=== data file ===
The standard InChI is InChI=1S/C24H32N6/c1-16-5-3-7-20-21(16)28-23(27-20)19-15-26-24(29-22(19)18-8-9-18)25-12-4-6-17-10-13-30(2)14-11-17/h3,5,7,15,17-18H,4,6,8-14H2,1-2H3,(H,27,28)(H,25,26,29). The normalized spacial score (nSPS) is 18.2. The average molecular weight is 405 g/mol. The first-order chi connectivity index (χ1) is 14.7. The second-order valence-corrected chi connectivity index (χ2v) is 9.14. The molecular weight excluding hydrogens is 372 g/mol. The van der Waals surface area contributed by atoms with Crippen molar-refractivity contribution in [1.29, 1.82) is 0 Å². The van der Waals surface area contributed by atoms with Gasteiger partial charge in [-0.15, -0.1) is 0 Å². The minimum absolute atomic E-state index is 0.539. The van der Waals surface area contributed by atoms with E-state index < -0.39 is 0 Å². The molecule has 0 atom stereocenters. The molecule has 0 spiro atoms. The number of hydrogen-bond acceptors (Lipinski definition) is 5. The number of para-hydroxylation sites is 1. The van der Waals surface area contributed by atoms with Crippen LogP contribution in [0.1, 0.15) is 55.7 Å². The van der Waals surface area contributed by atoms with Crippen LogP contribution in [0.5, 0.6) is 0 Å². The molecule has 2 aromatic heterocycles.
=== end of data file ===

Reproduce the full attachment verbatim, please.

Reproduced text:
The standard InChI is InChI=1S/C24H32N6/c1-16-5-3-7-20-21(16)28-23(27-20)19-15-26-24(29-22(19)18-8-9-18)25-12-4-6-17-10-13-30(2)14-11-17/h3,5,7,15,17-18H,4,6,8-14H2,1-2H3,(H,27,28)(H,25,26,29). The normalized spacial score (nSPS) is 18.2. The average molecular weight is 405 g/mol. The first-order chi connectivity index (χ1) is 14.7. The second-order valence-corrected chi connectivity index (χ2v) is 9.14. The molecular weight excluding hydrogens is 372 g/mol. The van der Waals surface area contributed by atoms with Crippen molar-refractivity contribution in [1.29, 1.82) is 0 Å². The van der Waals surface area contributed by atoms with Gasteiger partial charge in [-0.15, -0.1) is 0 Å². The minimum absolute atomic E-state index is 0.539. The van der Waals surface area contributed by atoms with E-state index < -0.39 is 0 Å². The molecule has 0 atom stereocenters. The molecule has 0 spiro atoms. The number of hydrogen-bond acceptors (Lipinski definition) is 5. The number of para-hydroxylation sites is 1. The van der Waals surface area contributed by atoms with Crippen LogP contribution in [0.1, 0.15) is 55.7 Å². The van der Waals surface area contributed by atoms with Crippen LogP contribution in [0.5, 0.6) is 0 Å². The molecule has 2 aromatic heterocycles.